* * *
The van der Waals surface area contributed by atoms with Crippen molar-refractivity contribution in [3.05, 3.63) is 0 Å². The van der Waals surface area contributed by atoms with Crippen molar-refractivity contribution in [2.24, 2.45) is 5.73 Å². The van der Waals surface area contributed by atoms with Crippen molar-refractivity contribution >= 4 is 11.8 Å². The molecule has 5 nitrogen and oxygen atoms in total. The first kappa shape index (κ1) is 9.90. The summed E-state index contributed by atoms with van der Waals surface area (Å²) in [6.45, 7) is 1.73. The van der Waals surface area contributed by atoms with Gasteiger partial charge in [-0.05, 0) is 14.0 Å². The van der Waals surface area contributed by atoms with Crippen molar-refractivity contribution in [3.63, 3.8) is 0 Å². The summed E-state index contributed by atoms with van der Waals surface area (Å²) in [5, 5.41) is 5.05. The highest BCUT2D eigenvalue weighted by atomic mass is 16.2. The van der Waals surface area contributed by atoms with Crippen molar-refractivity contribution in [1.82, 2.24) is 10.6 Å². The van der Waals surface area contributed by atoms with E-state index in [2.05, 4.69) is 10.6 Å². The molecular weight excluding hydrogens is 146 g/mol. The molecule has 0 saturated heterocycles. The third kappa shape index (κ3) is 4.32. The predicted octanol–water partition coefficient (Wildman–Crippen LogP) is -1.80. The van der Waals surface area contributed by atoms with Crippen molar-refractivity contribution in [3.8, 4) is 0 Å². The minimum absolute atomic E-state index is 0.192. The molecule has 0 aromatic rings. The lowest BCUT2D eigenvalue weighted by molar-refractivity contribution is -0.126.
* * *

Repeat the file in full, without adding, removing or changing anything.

The van der Waals surface area contributed by atoms with Crippen molar-refractivity contribution in [3.05, 3.63) is 0 Å². The van der Waals surface area contributed by atoms with Crippen molar-refractivity contribution in [2.24, 2.45) is 5.73 Å². The van der Waals surface area contributed by atoms with Crippen molar-refractivity contribution >= 4 is 11.8 Å². The molecule has 5 nitrogen and oxygen atoms in total. The first kappa shape index (κ1) is 9.90. The summed E-state index contributed by atoms with van der Waals surface area (Å²) in [6.45, 7) is 1.73. The van der Waals surface area contributed by atoms with Gasteiger partial charge in [-0.05, 0) is 14.0 Å². The van der Waals surface area contributed by atoms with Crippen molar-refractivity contribution in [3.63, 3.8) is 0 Å². The summed E-state index contributed by atoms with van der Waals surface area (Å²) in [5, 5.41) is 5.05. The highest BCUT2D eigenvalue weighted by atomic mass is 16.2. The van der Waals surface area contributed by atoms with Crippen molar-refractivity contribution in [1.82, 2.24) is 10.6 Å². The van der Waals surface area contributed by atoms with E-state index in [2.05, 4.69) is 10.6 Å². The molecular weight excluding hydrogens is 146 g/mol. The molecule has 0 saturated heterocycles. The third kappa shape index (κ3) is 4.32. The predicted octanol–water partition coefficient (Wildman–Crippen LogP) is -1.80. The van der Waals surface area contributed by atoms with Crippen molar-refractivity contribution in [3.8, 4) is 0 Å². The minimum absolute atomic E-state index is 0.192. The molecule has 0 aromatic rings. The lowest BCUT2D eigenvalue weighted by molar-refractivity contribution is -0.126.